Cattle and clean water at Dry Cottonwood Creek Ranch
Welcome to a living classroom for the largest river repair job in the West. The Coalition and its partners purchased Dry Cottonwood Creek Ranch in 2005 as a learning site located in the heart of the largest Superfund complex in the nation.
As part-owner and the managing partner of DCCR, a 2,300-acre working cattle ranch in Montana’s Deer Lodge Valley, our goal is to showcase the challenges and opportunities involved in cleaning up and restoring the Upper Clark Fork River watershed. We produce beef for sale and crops that feed our cattle, while also putting in place conservation projects that improve the range, the river, and our bottom line.
Removing toxic mine waste from the floodplain
In 1908, a historic flood sent mine tailings downstream from the copper mines in Butte. This combined with subsequent flood events left toxic pollution littered along the agricultural floodplains in the headwaters of the Clark Fork River. The contaminated areas left behind–nicknamed “slickens” by the local ranchers–are devoid of plants, unproductive as agricultural lands, and harmful to fish when they erode into the river.
A century later, the Upper Clark Fork River Superfund cleanup is finally removing toxic sediments from 45 miles of the floodplain. This cleanup is unprecedented in scope or scale. Over $100 million will be spent repairing the river, removing mining waste, and restoring tributary streams.
The project takes place primarily on private ranches, which is why the Coalition bought DCCR. We volunteered to be first in line for the cleanup to share with our neighbors the challenges and opportunities in store for a working cattle ranch. The goal is to ensure the best cleanup possible for the river, and to encourage our neighbors to do the same on their property.
We worked closely with scientists, nearby ranchers, and state agencies to devise a cleanup plan that minimizes disturbance to our agricultural activities while maximizing the benefit to the river. Cleanup on DCCR started in 2014 and finished up in 2016. Now the post-construction healing begins. We learned a lot in the process, and we’ve shared our views of the good and not-so-good with our neighbors and with DEQ so they can make changes in how they do things down the road. But ultimately we are thankful that 4.3 river miles and 125 acres of the ranch are now free of metal-laden mine wastes.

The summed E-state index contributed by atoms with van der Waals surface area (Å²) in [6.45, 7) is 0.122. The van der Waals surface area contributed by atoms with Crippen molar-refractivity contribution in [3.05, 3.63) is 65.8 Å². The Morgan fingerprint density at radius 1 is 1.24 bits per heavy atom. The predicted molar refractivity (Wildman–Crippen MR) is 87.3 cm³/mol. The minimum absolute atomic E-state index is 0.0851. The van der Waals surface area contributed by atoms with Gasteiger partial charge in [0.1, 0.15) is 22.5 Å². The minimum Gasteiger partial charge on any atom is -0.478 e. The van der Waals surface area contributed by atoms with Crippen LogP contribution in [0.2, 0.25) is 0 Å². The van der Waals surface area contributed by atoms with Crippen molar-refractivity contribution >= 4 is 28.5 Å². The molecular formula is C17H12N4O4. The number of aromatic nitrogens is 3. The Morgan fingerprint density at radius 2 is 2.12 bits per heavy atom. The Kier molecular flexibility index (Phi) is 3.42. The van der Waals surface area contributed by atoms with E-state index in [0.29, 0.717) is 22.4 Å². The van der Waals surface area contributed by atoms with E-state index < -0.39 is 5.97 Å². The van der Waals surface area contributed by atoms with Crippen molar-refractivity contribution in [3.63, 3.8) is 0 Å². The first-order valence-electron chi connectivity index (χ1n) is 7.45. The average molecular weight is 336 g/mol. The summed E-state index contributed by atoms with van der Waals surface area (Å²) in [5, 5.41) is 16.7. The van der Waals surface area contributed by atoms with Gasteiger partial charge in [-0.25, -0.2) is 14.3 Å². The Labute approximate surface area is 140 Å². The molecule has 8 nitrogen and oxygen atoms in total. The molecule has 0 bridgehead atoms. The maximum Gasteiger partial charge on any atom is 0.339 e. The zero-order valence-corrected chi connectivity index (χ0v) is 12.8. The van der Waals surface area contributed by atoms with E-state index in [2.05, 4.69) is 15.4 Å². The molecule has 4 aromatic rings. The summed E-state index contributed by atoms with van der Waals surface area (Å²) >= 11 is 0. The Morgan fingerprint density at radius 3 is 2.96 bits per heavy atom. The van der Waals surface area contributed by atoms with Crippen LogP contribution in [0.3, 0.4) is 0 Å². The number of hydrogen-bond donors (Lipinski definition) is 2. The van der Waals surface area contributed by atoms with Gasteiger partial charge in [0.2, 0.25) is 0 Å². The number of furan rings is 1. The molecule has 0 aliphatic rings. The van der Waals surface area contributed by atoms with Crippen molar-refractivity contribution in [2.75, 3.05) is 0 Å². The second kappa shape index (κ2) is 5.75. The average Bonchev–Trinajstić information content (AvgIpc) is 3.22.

Restoring flow and function to Upper Clark Fork creeks
We are partnering with a wide range of groups to ensure the cleanup of the mainstem river is accompanied by habitat restoration projects on tributary streams. In particular, we work closely with the Watershed Restoration Coalition, a landowner-led group based in the Deer Lodge Valley, on conservation projects that restore riparian corridors, remove barriers to fish passage, reconnect streams to the river, and re-water sections where flows are too low to support fish.
The Upper Clark Fork is a very thirsty river: Montana Dept. of Fish, Wildlife and Parks categorizes 87 miles of the river as dewatered. Dry years create havoc for agricultural operators, as well as fish and wildlife.
Water conservation projects proactively address the problems created by low flows. At DCCR, we’re modeling several types of irrigation efficiency and water leasing projects that keep water in the creeks and rivers when fish need it most, and improve water delivery to crops and livestock, too.
More about our ranch
The ranch lies east of Interstate 90 along three miles of the Clark Fork River. Dry Cottonwood Creek flows through the property, which supports 140 head of cattle, and includes a grazing lease on adjacent U.S. Forest Service land. The ranch holds a number of senior water rights from surrounding waterways, used to irrigate 200 acres of crops, including alfalfa, wild hay, and oats.
Over the last decade, the Coalition and our partners have put in place dozens of conservation practices on DCCR that improve habitat, water quality, and the ranch’s bottom line, including projects that:
- enhance irrigation efficiency
- improve range and riparian health
- double our grass-fed beef sales
- reduce energy cost and water use
- model “ridgetop to riverbank” stewardship practices
Contact Andy Fisher to learn about water conservation projects.
Contact Will McDowell to learn about stream restoration opportunities on ranchlands.
Learn about our “Eight Gr8 Trout Streams” campaign.